But --as if heralding the start of Wood's decline into tawdry softcore -- Urge deigns to offer plenty of gratuitous sleaze on the side (it's not at the photo studio, that we can see - though who knows with scissor happy projectionists and regional censors), and I don't think Wood ever can quite bring us or himself to the 'good' side of the argument, no matter how many minutes he fills with anti-pornography rhetoric. Anyway, depsite all that, he has a point. As the anti-porn activists worried, the shit does need to keep getting amped up to reach the same fever pitch, just watch any episode of any HBO series. That kind of shit is too strong even for me, a lad raised on the mellow good-natured moaning of Ginger Lynn and Nina Hartley.
It doesn't end, so much as run out of money - as anticlimactic as you can get. This story has no End, as Sam Fuller's Steel Helmet sang.
It is gratifying to think Wood was around, still making things like this, however low rent, while Plan Nine and Bride of the Monster played on regular TV across the country. In the days before VCRs I managed to see Bride of the Monster at least three times just from finding it on via afternoon Dr. Shock or Creature Features screenings (depending on if my UHF antenna was tuning in NY or Philadelphia stations). It must have been a bit gratifying for old Ed to turn on his TV during some boozy reverie and see them playing, even if he wasn't getting any royalties. Ed, you were rocking my little childhood world! Take comfort in my giddy rapture. Mixing gothic horror and science fiction- Bela Lugosi AND giant octopi? Vampires AND aliens? I could hardly contain myself. (As a kid watching monster movies I could understand very little of the dialogue--I wanted monsters and mayhem. I'd sometimes slog through a whole hour and a half of talking head tedium just to get to a mad scientist vs. assistant-turned-monster. It was a gyp, but what are ya gonna do? Sometimes I'd get Brides of Dracula or Godzilla vs. the Sea Monster, so it all evened out.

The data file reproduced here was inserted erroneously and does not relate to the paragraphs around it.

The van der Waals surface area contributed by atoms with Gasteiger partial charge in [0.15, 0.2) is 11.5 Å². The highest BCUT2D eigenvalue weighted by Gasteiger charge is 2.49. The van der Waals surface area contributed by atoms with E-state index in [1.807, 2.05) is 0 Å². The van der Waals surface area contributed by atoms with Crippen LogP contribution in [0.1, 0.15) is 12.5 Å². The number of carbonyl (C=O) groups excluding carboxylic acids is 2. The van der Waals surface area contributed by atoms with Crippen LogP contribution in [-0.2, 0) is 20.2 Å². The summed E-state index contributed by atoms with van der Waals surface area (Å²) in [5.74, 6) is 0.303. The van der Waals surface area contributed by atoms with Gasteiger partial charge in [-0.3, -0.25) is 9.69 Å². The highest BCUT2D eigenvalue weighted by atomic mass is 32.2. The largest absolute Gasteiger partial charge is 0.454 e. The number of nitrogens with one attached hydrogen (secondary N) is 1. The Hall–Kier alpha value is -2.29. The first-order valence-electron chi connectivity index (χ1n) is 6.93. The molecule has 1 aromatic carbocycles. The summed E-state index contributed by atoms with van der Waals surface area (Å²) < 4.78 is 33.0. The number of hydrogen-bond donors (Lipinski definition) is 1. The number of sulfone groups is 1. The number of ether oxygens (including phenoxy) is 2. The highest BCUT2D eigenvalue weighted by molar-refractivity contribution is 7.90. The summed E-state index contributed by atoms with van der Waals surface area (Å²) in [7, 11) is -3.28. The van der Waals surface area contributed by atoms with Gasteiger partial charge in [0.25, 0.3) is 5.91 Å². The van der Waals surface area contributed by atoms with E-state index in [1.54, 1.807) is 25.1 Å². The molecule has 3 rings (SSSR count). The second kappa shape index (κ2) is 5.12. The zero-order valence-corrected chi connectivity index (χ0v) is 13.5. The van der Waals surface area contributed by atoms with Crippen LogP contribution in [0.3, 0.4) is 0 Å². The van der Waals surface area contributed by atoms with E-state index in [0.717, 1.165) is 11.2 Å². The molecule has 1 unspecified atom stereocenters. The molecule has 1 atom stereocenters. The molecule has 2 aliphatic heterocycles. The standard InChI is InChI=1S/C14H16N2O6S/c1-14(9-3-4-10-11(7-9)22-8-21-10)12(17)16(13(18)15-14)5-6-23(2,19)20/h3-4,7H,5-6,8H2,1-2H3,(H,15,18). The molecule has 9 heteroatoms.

Now of course I have everything on disc. And I often think about what a vast library of titles we'd have from Ed if there has been video cameras back then -- but would they have any value? And what kind of movies would he have made, freed from the demands of producers and distributors, with just an iPhone and a bunch of his willing weird pals? Would he even have done any sex films? Can you imagine if he made a dozen more horror films? Bringing back Criswell and company again and again, but would they still have the same charm? The Cult of Ed can play what-if til the cows come home. In the end, we're grateful for what we have. And you never know what's around the next bend. I'm still praying for The Night the Banshee Cried, the second episode of Ed's proposed anthology TV series (the first being the recently unearthed Final Curtain).
But for now, we have the sex films, the best of which are directed by Apostloff, such as Fugitive Girls which looks so good via its Vinegar Syndrom clean-up it shines like brand new.
The five women consist of a bickering redneck and black girl ala The Defiant Ones, who alternately respect and then hate each other; there's the innocent who got arrested after her boyfriend robbed a liquor store with her in the car, and then there's the tough butch leader (Tallie Cochrane) and her innocent girlfriend.
I like their gradual intense bonding - the Argento-esque lighting inside the car; and their constant onslaught against the males who try to either rat them out or hit on them.